Production of Russian flu vaccines in Nicaragua may start on October 22Society & Culture October 22, 7:44
Mascot of 2018 World Cup should be remembered like Olympic Mishka, Mutko saysSport October 22, 6:31
Nineteen people killed, 3 injured in helicopter crash landing in Russia's YamalSociety & Culture October 22, 5:00
Donetsk’s suburb comes under shelling by Ukrainian troopsWorld October 22, 4:16
Russia to host 2018 FIFA World Cup at highest level — MutkoSport October 22, 2:12
Wolf chosen as mascot of 2018 FIFA World Cup in RussiaSport October 22, 2:00
Warming in Russian-British relations not in sight over short term, says expertRussian Politics & Diplomacy October 22, 1:38
Ceasefire agreements signed with 15 more Syrian settlements — Russian Defense MinistryWorld October 22, 0:39
Russian State Duma speaker confirms readiness to meet PACE presidentRussian Politics & Diplomacy October 22, 0:15
This content is available for viewing on PCs and tabletsGo to main page
MOSCOW, June 25. /ITAR-TASS/. NATO’s Secretary-General Anders Fogh Rasmussen has come up with a number of harshly worded statements addressed to Russia at a meeting of the alliance’s foreign ministers in Brussels.
For instance, he said that NATO saw “no signs that Russia is respecting its international commitments” over Ukraine. One cannot but take note of the fact that the statement comes the day after Russian President Vladimir Putin asked the Federation Council to rescind its consent to the use of military force in Ukraine. Rasmussen interpreted that request as a new type of military tactic against Ukraine. NATO’s chief did not bother to explain what the gist of that tactic was, though. He merely added that NATO’s foreign ministers would consider the alliance’s likely response to security threats allegedly coming from Russia.
One might have made certain allowances for what Mr. Rasmussen said, bearing in mind that Ukrainian Foreign Minister Pavel Klimkin is present at the meeting of NATO’s foreign ministers, and that these statements are geared first and foremost to bolstering his own morale and the moral of Ukraine’s other new officials. But the point is Rasmussen has been heard utter such Cold War-style statements about security threats from Russia to Ukraine and to NATO’s European members many a time.
A week ago, at a joint news conference with British Prime Minister David Cameron in London, he said again he saw Moscow’s hand at work in fuelling tensions in the east of Ukraine. He even dared accuse Russia of trying to influence ecological non-governmental organizations in a bid to upset plans for developing shale gas deposits in Europe, which even drew an ironic remark from a Greenpeace spokesman: “The idea ... is so preposterous that you have to wonder what they are smoking over at NATO headquarters.”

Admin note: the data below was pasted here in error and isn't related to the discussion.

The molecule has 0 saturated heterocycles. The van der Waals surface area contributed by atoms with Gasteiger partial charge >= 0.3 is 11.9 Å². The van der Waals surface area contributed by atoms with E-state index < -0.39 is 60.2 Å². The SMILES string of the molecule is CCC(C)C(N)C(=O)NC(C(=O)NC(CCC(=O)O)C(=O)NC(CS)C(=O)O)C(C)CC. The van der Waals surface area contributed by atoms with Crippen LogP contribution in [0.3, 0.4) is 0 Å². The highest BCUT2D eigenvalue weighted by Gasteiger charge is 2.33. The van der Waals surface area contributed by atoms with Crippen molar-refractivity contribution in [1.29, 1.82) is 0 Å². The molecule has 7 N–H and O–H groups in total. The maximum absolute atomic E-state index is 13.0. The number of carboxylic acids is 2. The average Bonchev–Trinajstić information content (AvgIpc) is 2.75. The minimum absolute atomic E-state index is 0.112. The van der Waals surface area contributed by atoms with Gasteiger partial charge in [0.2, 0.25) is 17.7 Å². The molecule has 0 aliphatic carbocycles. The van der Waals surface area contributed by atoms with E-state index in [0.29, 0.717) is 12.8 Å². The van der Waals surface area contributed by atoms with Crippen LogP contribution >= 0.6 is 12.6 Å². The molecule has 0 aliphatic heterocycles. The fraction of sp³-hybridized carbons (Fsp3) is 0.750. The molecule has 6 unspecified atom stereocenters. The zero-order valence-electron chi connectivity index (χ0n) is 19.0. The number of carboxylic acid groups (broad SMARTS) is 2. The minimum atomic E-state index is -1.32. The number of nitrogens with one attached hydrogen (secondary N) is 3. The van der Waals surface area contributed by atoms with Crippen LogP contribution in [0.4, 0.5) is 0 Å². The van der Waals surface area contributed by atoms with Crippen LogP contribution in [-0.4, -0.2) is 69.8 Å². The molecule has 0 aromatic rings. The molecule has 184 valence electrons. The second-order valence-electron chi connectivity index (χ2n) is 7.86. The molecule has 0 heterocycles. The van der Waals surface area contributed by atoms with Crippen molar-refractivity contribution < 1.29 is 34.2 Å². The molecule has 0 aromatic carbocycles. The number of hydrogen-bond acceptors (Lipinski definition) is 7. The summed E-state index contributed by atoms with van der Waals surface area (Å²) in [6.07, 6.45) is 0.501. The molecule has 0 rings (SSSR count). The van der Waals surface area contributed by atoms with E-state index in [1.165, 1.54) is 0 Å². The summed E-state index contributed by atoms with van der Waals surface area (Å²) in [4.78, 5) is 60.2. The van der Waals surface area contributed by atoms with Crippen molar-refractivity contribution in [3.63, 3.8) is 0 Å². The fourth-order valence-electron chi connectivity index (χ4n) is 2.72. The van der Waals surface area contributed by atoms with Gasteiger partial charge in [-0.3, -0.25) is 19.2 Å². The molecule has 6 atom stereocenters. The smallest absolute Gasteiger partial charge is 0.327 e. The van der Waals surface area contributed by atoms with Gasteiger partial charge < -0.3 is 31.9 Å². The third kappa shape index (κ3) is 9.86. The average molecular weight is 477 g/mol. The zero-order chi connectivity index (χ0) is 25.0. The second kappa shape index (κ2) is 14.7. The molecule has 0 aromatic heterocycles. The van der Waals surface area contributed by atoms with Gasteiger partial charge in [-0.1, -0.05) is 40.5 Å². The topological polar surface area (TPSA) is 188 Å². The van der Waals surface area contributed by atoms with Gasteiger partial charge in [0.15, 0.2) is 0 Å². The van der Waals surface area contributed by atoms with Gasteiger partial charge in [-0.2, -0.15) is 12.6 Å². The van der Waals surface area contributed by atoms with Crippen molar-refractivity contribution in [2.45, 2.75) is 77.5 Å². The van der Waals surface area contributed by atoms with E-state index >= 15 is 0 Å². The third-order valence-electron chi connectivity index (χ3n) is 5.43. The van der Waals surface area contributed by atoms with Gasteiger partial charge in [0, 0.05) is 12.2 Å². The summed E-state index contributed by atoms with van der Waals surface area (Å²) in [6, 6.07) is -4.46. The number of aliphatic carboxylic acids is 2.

How can they be made to spend more? A Russian military threat is the sole argument that may persuade them. This is precisely why Rasmussen never misses an opportunity to accuse Russia in public of undermining the world order and to declare that NATO has already taken urgent steps to protect the allies. Possibly, for this reason, as Rasmussen has said, and the forthcoming summit in Wales, Britain NATO is going to intensify its eastward expansion. Intensive negotiations with Monte Negro will be started with the aim to incorporate it in the alliance by the end of 2015. A substantive package will be developed for Georgia that will help it come closer to NATO.
Rasmussen did not say when exactly that might happen, though. Apparently, not very soon. Anti-Russian rhetoric smacking of the Cold War era and promises to open NATO’s military umbrella over all those allegedly being threatened by Moscow, on the one hand, and real politics, on the other, are miles apart. In reality NATO does not need Georiga, Moldova and Ukraine, with their territorial problems and related major military risks. As for words, words alone are worthless.
ITAR-TASS may not share the opinions of its contributors